One of the values of knowing history is that you can recognize repeat situations when they arise. We humans are pretty creative, but somehow every generation has to work itself into some scrape that a previous class already tried out. Sometimes it’s a historical blunder on the scale of invading Russia from the west with winter coming on; other times, it’s just hiring Raul Mondesi.
The benefit to recognizing a repeat situation as it manifests is that you can call it off before, say, you trade this year’s Jay Buhner for this year’s Ken Phelps, or your Iraq becomes your Vietnam, and consequently someone else’s problem. In some cases, it’s just fun to know that even if you missed something the first time around, chances are it will come up again so you can see it for yourself. For example, it’s safe to say that none of our readers were in attendance at Game Six of the 1917 World Series between the Chicago White Sox and the New York Giants, and so they didn’t see the controversial play that iced the championship for the American League. Fortunately, Monday’s Angels-Blue Jays game was just as good as a time machine–and not just any time machine, but the deluxe model with the cruise control, the heated mirrors, and the side mirrors that fold down when passing through a dangerously narrow aperture, handy for automotive proctological exams and navigating the capillaries of longtime smokers.
The score was tied 5-5 with two out in the bottom of the 10th at Toronto and two runners on. Chris Gomez was standing on second. He had reached on a fielder’s choice, then was pushed into scoring position by Eric Hinske’s walk. Simon Pond came to the plate. Pond grounded to first baseman Casey Kotchman, who dove for the ball and knocked it down. Pitcher Ben Weber stood at first, waiting to receive the ball for the 3-1 put out. Gomez rounded third, trying to score. Second baseman Adam Kennedy picked up the ball and fired it to catcher Ben Molina. Gomez was now in a rundown. Molina chased him up the line, then threw the ball to third baseman Alfredo Amezaga. Gomez reversed field and headed back towards home. Amezaga threw the ball to…he didn’t throw it to anyone, because there was no one to throw it to. Gomez scored. Game over.
Even after losing their last two games to the Florida Marlins, the Cincinnati
Reds still have the best record in the National League, now tied with those
same Marlins. They hold a half-game lead over the Astros in an NL Central that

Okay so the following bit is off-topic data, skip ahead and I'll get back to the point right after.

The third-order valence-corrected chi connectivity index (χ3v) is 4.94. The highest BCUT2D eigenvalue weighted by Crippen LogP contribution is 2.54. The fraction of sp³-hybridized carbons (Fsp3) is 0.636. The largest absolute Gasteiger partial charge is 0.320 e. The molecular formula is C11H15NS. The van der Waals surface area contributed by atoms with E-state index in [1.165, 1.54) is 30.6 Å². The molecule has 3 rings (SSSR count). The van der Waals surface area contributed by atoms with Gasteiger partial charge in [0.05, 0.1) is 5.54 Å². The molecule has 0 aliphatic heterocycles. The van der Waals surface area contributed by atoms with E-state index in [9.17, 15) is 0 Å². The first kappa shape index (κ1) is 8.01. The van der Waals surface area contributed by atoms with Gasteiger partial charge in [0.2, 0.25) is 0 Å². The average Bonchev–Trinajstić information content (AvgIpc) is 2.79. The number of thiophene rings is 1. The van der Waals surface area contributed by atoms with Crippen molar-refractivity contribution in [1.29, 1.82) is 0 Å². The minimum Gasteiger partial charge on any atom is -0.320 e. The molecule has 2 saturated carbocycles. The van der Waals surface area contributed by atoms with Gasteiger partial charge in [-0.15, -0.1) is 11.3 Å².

is separated by just 4.5 games from top to bottom.
If that sounds familiar, it’s because we’ve been here before. The six teams in
the Central have been playing this game almost since realignment. For example,
a year ago today, the top four teams were just 3.5 games apart, with the whole
division showing just a nine-game spread. It took until the second week of
June, when the Reds and Brewers started collapsing, for the division to
separate. On May 27, 2001, the top four teams in the division were within four
games of each other.
The NL Central just hasn’t had exceptional teams, so the early part of the
season has often been spent beating up each other, and getting beat up by
whichever of the East or West is up in a particular year.
There’s a lot of fog in every report on Andy Pettitte, but while some would like you to believe that you can’t get good info, I just say they don’t know where to look. Most of the key to analyzing Pettitte’s injury lies in the description of the injury. We noted that Pettitte was holding his elbow, not his forearm, and that was a good clue. Most reports, including this good one in the Houston Chronicle, indicate that the team is waiting 48 hours to evaluate the injury. The reason is likely that there’s swelling in the area, which could make some imaging more difficult. While the team is putting a happy face on it by saying Pettitte might not miss his next start–which is possible–the injury appears to be as serious as the elbow injury that landed him on the DL in April.
Forearm problems appear to be in vogue in the league, at least among good Southern pitchers. Jake Peavy was near his Mobile home testing his arm (after his wife gave birth–congrats) and the flexor tendinitis was enough to push him to the DL. It’s not considered a severe injury, but just enough to keep the Pads ace off the mound as a precaution. Expect him to be out the minimum and to come back without much problem. With the staff also missing DL’d David Wells, suffering through sub-par seasons by Adam Eaton and Brian Lawrence as well as the flailings of Ismael Valdez, it’s shocking to see the Pads atop the NL West. Thanks, Dodger losing streak!